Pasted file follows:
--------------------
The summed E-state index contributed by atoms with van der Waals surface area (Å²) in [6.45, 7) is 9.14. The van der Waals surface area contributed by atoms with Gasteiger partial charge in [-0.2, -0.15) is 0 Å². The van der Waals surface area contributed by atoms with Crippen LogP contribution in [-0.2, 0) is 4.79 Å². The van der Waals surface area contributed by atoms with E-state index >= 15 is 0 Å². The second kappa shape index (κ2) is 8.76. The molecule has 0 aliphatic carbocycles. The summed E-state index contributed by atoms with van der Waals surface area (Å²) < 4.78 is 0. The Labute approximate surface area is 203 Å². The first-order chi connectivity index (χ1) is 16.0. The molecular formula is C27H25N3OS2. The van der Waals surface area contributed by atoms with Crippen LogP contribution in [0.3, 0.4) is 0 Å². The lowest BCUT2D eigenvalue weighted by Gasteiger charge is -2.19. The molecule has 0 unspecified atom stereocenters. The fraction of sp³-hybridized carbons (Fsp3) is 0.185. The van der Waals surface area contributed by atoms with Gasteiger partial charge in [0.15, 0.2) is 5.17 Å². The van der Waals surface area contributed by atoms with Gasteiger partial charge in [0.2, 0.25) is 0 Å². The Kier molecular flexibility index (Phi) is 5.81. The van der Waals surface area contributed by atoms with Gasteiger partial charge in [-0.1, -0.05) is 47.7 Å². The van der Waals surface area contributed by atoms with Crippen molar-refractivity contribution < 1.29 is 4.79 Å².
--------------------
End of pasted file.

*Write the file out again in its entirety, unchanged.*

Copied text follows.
The summed E-state index contributed by atoms with van der Waals surface area (Å²) in [6.45, 7) is 9.14. The van der Waals surface area contributed by atoms with Gasteiger partial charge in [-0.2, -0.15) is 0 Å². The van der Waals surface area contributed by atoms with Crippen LogP contribution in [-0.2, 0) is 4.79 Å². The van der Waals surface area contributed by atoms with E-state index >= 15 is 0 Å². The second kappa shape index (κ2) is 8.76. The molecule has 0 aliphatic carbocycles. The summed E-state index contributed by atoms with van der Waals surface area (Å²) < 4.78 is 0. The Labute approximate surface area is 203 Å². The first-order chi connectivity index (χ1) is 16.0. The molecular formula is C27H25N3OS2. The van der Waals surface area contributed by atoms with Crippen LogP contribution in [0.3, 0.4) is 0 Å². The lowest BCUT2D eigenvalue weighted by Gasteiger charge is -2.19. The molecule has 0 unspecified atom stereocenters. The fraction of sp³-hybridized carbons (Fsp3) is 0.185. The van der Waals surface area contributed by atoms with Gasteiger partial charge in [0.15, 0.2) is 5.17 Å². The van der Waals surface area contributed by atoms with Gasteiger partial charge in [0.2, 0.25) is 0 Å². The Kier molecular flexibility index (Phi) is 5.81. The van der Waals surface area contributed by atoms with Gasteiger partial charge in [-0.1, -0.05) is 47.7 Å². The van der Waals surface area contributed by atoms with Crippen molar-refractivity contribution < 1.29 is 4.79 Å².